There she was – lying flat on the floor and unable to move. Her phone was too far away to call for help. She knew something was wrong, but did not have the strength to move or even scream for help. This scenario is everyone’s nightmare, but for Sydney Priest, it was reality.

As a second-year medical student at ATSU-KCOM, Priest thought her main challenge was passing her board exam. She had no idea she’d soon be facing the biggest challenge of her young life.

Her day started just like any other. After classes, she went back to her apartment to have lunch and continue her studies. Something felt different though. She started to feel dizzy and nauseous. In an attempt to sleep it off, she went to bed. She could not fall asleep, and her nausea never stopped. She ran to the bathroom to try to compose herself. Then it happened. She tried to go back to bed but suddenly couldn’t walk. Her right side was weak, and she was forced to crawl. In her attempt to call for help, she grabbed for her phone but accidentally kicked it across the room.

For hours, she lay still. Paralyzed, weak, and helpless, Priest feared the worst. Her parents and boyfriend tried to contact her. After multiple failed attempts, they too knew something was wrong and reached out to her friends and classmates.

Shortly thereafter, her friends walked into the surprisingly unlocked apartment to check on her. They found Priest unresponsive on the floor. Shocked, they immediately dialed 911, and she was rushed to the hospital. Results of the CT scan revealed a stroke.

Due to of the severity of her condition, Priest was flown to University Hospital in Columbia, Missouri. There, doctors discovered she experienced a basilar artery occlusion, a rare kind of ischemic stroke. These strokes occur because of an obstruction within a blood vessel supplying blood to the brain.

With Priest still unresponsive, the medical team was unsure when the symptoms began. Without a timeline, they could not administer tissue plasminogen activator, a clot-breaking medication. Instead, an emergency procedure was required to remove the 3-centimeter blood clot in the back of Priest’s brain. Thankfully, she came through the operation without any complications.

After Priest’s stroke on Jan. 26, faculty, staff, and students packed Mehegan Classroom to show their support.

After Priest’s stroke on Jan. 26, faculty, staff, and students packed Mehegan Classroom to show their support.

Meanwhile, back on ATSU’s Kirksville, Missouri, campus, news broke of Priest’s sudden medical emergency. Faculty, staff, and students banded together to support her. Some made personal visits to the hospital. Several others created a video to wish her a speedy recovery.

In an overflowing Mehegan Classroom, faculty, staff, and students were shoulder-to-shoulder signing cards full of well wishes. A GoFundMe page was created and raised more than $13,000 for Priest and her family. Students organized sporting tournaments to contribute to the cause, and bright pink bracelets emblazoned with the words “Sydney Strong” were sold to further aid Priest’s recovery.

“I just had so much support from my family, ATSU, and various others across the country,” says Priest. “It was incredible.”

Her widespread support propelled her through the grueling rehabilitation process. To regain strength and mobility, her rehabilitation began during her two-week stay in intensive care at University Hospital. She was then transferred to the University of Kansas Hospital’s rehabilitation inpatient center. There, she was able to concentrate on her recovery and be close to her family.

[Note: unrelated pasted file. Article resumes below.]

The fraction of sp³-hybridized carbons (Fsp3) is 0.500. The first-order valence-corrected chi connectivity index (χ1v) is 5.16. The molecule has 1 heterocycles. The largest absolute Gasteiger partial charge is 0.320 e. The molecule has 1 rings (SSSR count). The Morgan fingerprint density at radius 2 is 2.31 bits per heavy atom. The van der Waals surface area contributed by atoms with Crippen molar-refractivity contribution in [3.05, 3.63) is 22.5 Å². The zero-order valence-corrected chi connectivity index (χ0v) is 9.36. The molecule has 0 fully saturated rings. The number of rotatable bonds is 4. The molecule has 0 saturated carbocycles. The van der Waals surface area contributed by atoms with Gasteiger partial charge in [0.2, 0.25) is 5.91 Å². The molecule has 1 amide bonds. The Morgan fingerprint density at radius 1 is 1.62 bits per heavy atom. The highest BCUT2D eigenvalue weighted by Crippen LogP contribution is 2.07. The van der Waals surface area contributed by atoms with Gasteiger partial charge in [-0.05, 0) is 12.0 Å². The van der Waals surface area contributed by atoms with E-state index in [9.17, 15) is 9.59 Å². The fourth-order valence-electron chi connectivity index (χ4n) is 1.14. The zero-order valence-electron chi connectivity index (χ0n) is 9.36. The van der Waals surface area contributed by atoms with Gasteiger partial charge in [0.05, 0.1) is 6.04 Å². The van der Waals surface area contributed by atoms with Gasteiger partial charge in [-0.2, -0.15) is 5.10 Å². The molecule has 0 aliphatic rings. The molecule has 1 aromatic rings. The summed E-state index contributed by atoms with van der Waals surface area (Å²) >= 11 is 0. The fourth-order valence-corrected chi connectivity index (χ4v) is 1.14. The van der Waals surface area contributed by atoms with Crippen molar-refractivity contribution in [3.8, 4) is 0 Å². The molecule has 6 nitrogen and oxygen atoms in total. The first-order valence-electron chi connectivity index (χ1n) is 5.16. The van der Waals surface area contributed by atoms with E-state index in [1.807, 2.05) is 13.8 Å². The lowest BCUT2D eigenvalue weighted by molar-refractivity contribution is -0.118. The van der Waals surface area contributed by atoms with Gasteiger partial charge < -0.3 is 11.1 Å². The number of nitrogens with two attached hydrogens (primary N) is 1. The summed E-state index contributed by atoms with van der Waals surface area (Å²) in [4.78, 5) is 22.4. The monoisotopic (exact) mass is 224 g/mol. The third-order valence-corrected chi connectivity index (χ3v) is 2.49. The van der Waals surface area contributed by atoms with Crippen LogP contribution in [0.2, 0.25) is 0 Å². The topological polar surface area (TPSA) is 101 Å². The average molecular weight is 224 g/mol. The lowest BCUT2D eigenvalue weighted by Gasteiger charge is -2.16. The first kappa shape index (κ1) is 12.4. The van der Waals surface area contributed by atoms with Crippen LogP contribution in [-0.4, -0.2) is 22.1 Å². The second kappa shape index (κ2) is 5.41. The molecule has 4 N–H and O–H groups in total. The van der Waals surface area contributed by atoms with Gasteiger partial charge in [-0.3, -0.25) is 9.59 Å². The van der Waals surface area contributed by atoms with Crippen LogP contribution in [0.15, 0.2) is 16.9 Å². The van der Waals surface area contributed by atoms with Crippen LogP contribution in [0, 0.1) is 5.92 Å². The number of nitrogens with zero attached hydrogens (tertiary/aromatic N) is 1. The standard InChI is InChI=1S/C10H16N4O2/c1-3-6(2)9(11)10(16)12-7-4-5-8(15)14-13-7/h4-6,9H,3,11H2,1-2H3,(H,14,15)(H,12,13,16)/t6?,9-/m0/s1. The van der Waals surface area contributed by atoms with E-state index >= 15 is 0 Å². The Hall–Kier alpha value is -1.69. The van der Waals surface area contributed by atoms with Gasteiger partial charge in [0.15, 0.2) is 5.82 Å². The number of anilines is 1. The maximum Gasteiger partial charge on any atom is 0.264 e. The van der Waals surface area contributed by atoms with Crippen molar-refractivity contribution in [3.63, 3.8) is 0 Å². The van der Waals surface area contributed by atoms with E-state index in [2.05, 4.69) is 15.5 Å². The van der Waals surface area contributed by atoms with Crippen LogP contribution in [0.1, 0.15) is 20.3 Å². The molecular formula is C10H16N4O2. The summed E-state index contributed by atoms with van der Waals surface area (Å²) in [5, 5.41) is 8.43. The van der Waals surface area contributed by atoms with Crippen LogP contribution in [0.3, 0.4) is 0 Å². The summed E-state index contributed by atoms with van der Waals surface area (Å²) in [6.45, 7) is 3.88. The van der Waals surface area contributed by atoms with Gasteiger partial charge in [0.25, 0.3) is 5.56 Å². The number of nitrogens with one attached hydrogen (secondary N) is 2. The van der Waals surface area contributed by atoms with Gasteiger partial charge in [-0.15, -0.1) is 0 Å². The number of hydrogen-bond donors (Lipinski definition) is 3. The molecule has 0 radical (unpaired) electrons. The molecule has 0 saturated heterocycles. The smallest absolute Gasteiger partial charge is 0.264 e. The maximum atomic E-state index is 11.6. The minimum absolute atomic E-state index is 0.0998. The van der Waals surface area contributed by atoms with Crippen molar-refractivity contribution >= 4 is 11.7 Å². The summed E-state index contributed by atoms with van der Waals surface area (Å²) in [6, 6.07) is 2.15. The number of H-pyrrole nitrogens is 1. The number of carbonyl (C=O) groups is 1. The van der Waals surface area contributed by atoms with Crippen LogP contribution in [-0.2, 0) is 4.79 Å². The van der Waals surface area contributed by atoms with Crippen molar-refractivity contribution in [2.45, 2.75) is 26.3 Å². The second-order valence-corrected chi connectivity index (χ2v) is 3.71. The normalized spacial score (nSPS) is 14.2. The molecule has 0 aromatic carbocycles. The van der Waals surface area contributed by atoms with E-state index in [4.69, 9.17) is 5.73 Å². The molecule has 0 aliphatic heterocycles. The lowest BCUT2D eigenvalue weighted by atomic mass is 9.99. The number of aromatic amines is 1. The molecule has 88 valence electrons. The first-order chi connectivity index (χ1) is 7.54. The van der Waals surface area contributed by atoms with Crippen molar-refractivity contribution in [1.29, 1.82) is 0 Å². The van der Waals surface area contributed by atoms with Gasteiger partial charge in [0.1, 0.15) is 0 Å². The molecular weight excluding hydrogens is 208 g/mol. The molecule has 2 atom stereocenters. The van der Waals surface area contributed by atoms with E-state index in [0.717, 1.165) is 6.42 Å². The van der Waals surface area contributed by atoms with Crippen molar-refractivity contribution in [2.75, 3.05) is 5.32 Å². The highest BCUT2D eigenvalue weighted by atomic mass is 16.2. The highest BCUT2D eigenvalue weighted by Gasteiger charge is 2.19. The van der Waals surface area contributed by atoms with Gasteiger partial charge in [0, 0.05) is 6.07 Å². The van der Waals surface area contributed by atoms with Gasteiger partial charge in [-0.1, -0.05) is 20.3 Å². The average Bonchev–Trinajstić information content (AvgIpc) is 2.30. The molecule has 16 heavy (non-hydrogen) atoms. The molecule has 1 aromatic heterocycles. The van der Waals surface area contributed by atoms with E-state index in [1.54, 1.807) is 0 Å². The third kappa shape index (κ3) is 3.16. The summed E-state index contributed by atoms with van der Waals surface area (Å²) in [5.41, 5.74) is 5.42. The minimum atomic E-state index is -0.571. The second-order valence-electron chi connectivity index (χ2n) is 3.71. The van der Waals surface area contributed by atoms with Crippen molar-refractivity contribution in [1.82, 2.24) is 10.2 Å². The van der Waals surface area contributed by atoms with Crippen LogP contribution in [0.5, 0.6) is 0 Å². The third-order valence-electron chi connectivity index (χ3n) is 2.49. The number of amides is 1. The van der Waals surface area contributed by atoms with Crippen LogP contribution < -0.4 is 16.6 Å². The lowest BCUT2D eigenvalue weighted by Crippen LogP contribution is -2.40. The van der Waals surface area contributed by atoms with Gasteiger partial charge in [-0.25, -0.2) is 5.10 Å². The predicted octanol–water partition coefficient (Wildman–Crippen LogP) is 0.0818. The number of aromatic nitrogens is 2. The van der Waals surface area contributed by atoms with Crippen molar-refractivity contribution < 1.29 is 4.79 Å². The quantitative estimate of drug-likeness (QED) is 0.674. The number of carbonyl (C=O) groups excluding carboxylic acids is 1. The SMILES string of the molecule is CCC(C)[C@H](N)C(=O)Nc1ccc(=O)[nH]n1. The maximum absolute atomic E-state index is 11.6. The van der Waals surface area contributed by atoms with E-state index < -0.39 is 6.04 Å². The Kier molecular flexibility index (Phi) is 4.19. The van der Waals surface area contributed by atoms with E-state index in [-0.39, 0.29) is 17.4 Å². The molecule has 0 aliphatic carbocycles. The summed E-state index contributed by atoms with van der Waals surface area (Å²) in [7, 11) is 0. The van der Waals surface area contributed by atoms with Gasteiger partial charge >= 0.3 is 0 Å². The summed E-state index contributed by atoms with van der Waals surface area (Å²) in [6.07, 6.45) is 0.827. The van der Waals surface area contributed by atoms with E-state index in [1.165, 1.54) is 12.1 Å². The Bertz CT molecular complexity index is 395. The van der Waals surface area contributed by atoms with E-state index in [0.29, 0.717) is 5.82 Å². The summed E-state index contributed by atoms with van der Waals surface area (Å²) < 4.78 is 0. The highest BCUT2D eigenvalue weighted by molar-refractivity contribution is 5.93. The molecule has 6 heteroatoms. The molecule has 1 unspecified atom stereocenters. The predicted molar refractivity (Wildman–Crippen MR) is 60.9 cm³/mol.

Priest’s rehabilitation at University of Kansas lasted about a month. For five days a week, she had physical, speech, and occupational therapy. The therapists engaged her in exercises focused on basic movements such as walking, swallowing, and eating. Through the hard work of Priest and the rehabilitation staff, she was able to regain her ability to walk, eat, and even drive. Considering the severity of the stroke, her incredibly fast recovery was almost unheard of.

“Honestly, if it wasn’t for them, I would still be paralyzed,” Priest says.

Back on track and healthy, Priest’s focus once again shifts to her studies. She maintains her status as a medical student, but the academic challenges will not be any different from before. Although memories of what happened that fateful day still linger, the support from her campus family helps her readjust.

“She’s an amazing friend and such an integral part of our ATSU family,” says Samantha Greenseid, OMS II. “I’m just so happy she’s back.”

Red is usually the color associated with stroke awareness. However, Priest’s friends created “Sydney Strong” bracelets in pink, her favorite color.

Red is usually the color associated with stroke awareness. However, Priest’s friends created “Sydney Strong” bracelets in pink, her favorite color.

Prior to the stroke, Priest intended to become a pediatric cardiologist. She wanted to pursue that path because she could relate to those it affected, since she was born with a congenital heart defect and lives with a pacemaker. However, after the incident, she now wants to serve in the field of rehabilitation medicine and help others going through similar rehabilitation experiences.

“I’ve been so inspired by my rehab doctors,” says Priest. “I want to be able to encourage others and let them know I’ve been there. I want them to know they can recover too.”

After overcoming the odds, Priest is ready to resume classes and take on a new set of challenges. It’s her spirit, compassion, and empathy that motivates and enables her to endure the struggles of medical school while still recovering from the debilitating stroke that changed her life. While she focuses on school and recovery, the University as a whole sees her as an inspiration. They see her as a model of persistence and perseverance. More than anything, they see her as strong – Sydney strong.